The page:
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Thousands rush to quit Georgia capital ahead of lockdown

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Thousands of Georgians on Wednesday rushed to get out of the capital Tbilisi ahead of a lockdown to be imposed as part of containment measures to fight the coronavirus outbreak.

Motorways were jammed at the exits from Tbilisi as many families left the city, opting to spend the days of a stringent containment in their country houses.

On Tuesday, Georgia's Prime Minister Giorgi Gakharia ordered that a state of emergency and general quarantine imposed last month be extended until May 10, also banning entry to and exit from four major cities -- Tbilisi, Rustavi, Batumi, and Kutaisi -– for 10 days starting on Wednesday evening.

Georgia has so far reported 306 cases of COVID-19 and three deaths, one of the lowest rates in Europe.

But after a record 26 new cases were confirmed on Tuesday, Gakharia said "the country has moved on to the stage of a full-scale internal transmission of the virus."

"It is therefore necessary to tighten the measures even further," he told a news conference.

Under the original quarantine conditions, residents were allowed to use their cars during the daytime, as long as there were no more than three people in a vehicle.

"We have to leave today because the city will be locked down tonight," Tbilisi resident Tinatin Kapanadze, 24, told AFP. "Better to go to the village instead of being locked in a flat."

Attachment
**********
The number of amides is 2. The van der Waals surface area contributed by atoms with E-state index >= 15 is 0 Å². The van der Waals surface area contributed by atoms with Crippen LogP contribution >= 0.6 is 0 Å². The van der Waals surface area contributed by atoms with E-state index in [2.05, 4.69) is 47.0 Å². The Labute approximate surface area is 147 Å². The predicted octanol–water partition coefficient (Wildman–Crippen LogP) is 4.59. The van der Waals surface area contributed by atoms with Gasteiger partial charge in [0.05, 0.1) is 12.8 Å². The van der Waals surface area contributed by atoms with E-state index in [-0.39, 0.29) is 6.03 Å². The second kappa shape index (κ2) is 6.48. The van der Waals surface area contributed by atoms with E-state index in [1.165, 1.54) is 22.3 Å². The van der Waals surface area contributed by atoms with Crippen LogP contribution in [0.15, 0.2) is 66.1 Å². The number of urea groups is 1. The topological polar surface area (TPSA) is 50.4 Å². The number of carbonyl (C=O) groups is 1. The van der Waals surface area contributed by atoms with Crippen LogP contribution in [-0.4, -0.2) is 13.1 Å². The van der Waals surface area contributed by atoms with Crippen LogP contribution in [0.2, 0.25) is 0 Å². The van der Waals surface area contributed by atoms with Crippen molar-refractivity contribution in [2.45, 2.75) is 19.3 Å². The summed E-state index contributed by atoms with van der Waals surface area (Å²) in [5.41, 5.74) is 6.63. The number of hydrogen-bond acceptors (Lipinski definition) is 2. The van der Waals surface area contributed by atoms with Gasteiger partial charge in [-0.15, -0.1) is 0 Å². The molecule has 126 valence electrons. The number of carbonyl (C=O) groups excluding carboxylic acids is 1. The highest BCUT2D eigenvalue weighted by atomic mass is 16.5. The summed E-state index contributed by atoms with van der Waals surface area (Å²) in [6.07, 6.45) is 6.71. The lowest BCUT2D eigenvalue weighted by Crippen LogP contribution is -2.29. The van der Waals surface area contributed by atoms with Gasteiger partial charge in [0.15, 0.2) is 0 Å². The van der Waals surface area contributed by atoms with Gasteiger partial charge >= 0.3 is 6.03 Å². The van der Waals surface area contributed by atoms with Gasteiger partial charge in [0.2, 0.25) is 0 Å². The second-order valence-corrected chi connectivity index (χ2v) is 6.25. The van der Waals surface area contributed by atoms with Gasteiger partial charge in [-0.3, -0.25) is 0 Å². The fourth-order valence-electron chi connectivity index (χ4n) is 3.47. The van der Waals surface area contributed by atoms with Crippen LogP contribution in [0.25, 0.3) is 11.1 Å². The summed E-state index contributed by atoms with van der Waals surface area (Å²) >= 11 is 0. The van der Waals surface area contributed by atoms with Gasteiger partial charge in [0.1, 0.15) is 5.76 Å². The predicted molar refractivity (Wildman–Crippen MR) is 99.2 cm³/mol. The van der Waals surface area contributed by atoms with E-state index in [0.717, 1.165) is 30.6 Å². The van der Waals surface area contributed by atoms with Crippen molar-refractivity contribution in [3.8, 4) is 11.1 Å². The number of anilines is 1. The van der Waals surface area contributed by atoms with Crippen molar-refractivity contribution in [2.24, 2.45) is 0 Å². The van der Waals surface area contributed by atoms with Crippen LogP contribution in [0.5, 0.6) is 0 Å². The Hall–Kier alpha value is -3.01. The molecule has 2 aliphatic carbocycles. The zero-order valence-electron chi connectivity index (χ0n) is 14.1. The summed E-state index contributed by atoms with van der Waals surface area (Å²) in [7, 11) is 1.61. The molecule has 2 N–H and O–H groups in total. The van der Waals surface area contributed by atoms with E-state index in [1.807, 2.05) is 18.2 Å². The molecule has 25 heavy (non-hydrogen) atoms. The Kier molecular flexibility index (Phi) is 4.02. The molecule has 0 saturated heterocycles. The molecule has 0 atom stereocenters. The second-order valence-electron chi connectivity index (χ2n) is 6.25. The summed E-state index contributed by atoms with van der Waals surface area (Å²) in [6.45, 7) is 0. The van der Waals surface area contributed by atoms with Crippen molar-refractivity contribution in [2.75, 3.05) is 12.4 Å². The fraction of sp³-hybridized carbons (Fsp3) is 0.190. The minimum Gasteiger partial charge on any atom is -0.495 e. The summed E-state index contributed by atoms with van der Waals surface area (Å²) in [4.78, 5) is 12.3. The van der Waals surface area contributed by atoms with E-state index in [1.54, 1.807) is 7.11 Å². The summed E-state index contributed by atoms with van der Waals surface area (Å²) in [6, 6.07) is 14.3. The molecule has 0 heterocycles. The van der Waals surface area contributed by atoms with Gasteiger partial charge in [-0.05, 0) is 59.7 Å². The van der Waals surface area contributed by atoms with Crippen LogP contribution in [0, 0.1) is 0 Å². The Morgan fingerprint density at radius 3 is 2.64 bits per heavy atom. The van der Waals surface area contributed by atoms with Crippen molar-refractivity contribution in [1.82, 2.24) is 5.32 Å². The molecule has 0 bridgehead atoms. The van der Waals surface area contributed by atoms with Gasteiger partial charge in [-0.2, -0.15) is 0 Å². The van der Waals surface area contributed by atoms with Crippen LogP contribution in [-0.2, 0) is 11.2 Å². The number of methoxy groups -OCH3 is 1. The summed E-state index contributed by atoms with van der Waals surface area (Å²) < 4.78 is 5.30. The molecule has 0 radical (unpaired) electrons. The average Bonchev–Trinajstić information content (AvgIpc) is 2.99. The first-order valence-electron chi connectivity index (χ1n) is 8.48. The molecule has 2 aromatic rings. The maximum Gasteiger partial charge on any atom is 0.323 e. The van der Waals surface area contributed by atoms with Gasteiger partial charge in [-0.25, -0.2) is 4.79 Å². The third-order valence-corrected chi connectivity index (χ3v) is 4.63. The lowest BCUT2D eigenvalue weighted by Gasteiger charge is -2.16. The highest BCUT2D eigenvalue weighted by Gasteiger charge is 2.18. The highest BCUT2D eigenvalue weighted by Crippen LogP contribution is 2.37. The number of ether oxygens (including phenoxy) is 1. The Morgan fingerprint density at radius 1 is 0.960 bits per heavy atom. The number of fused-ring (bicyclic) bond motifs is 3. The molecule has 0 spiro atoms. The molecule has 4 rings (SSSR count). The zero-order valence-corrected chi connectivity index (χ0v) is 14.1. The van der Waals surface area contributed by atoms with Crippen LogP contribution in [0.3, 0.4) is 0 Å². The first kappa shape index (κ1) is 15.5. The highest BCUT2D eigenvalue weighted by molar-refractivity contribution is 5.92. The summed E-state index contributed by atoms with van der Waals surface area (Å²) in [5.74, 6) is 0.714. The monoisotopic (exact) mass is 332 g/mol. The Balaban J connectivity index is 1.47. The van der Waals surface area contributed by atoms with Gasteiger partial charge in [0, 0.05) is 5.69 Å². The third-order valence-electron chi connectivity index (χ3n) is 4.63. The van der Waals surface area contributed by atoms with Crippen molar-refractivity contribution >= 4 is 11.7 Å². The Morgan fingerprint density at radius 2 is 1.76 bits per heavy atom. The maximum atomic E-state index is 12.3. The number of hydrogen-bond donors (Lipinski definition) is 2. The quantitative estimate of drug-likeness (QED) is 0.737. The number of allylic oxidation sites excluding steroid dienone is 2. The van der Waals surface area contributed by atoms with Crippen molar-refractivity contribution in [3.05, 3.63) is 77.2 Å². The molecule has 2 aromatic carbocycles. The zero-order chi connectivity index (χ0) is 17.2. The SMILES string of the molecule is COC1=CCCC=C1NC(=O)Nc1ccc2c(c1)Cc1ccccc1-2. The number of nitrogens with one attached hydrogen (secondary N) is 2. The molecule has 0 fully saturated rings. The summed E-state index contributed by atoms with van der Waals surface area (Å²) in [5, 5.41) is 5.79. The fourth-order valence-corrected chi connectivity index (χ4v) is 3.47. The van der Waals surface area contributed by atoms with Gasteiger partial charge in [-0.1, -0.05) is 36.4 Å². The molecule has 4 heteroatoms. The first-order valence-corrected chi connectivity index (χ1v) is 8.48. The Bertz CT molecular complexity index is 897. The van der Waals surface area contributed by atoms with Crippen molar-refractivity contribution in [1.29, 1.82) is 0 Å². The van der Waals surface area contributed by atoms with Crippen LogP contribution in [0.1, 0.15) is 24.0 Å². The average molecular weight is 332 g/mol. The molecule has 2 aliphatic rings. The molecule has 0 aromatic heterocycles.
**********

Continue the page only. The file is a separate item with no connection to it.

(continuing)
On Wednesday, Health Minister Ekaterine Tikaradze said Georgia's hospitals would not be able to cope with a large-scale spread of the coronavirus as the tiny country does not have enough intensive care doctors to treat thousands of COVID-19 patients in a severe condition.

Thousands of Georgians on Wednesday rushed to get out of the capital Tbilisi ahead of a lockdown to be imposed as part of containment measures to fight the coronavirus outbreak.

Motorways were jammed at the exits from Tbilisi as many families left the city, opting to spend the days of a stringent containment in their country houses.

On Tuesday, Georgia’s Prime Minister Giorgi Gakharia ordered that a state of emergency and general quarantine imposed last month be extended until May 10, also banning entry to and exit from four major cities — Tbilisi, Rustavi, Batumi, and Kutaisi -– for 10 days starting on Wednesday evening.

Georgia has so far reported 306 cases of COVID-19 and three deaths, one of the lowest rates in Europe.

But after a record 26 new cases were confirmed on Tuesday, Gakharia said “the country has moved on to the stage of a full-scale internal transmission of the virus.”

“It is therefore necessary to tighten the measures even further,” he told a news conference.

Under the original quarantine conditions, residents were allowed to use their cars during the daytime, as long as there were no more than three people in a vehicle.

“We have to leave today because the city will be locked down tonight,” Tbilisi resident Tinatin Kapanadze, 24, told AFP. “Better to go to the village instead of being locked in a flat.”

On Wednesday, Health Minister Ekaterine Tikaradze said Georgia’s hospitals would not be able to cope with a large-scale spread of the coronavirus as the tiny country does not have enough intensive care doctors to treat thousands of COVID-19 patients in a severe condition.

Written By

With 2,400 staff representing 100 different nationalities, AFP covers the world as a leading global news agency. AFP provides fast, comprehensive and verified coverage of the issues affecting our daily lives.

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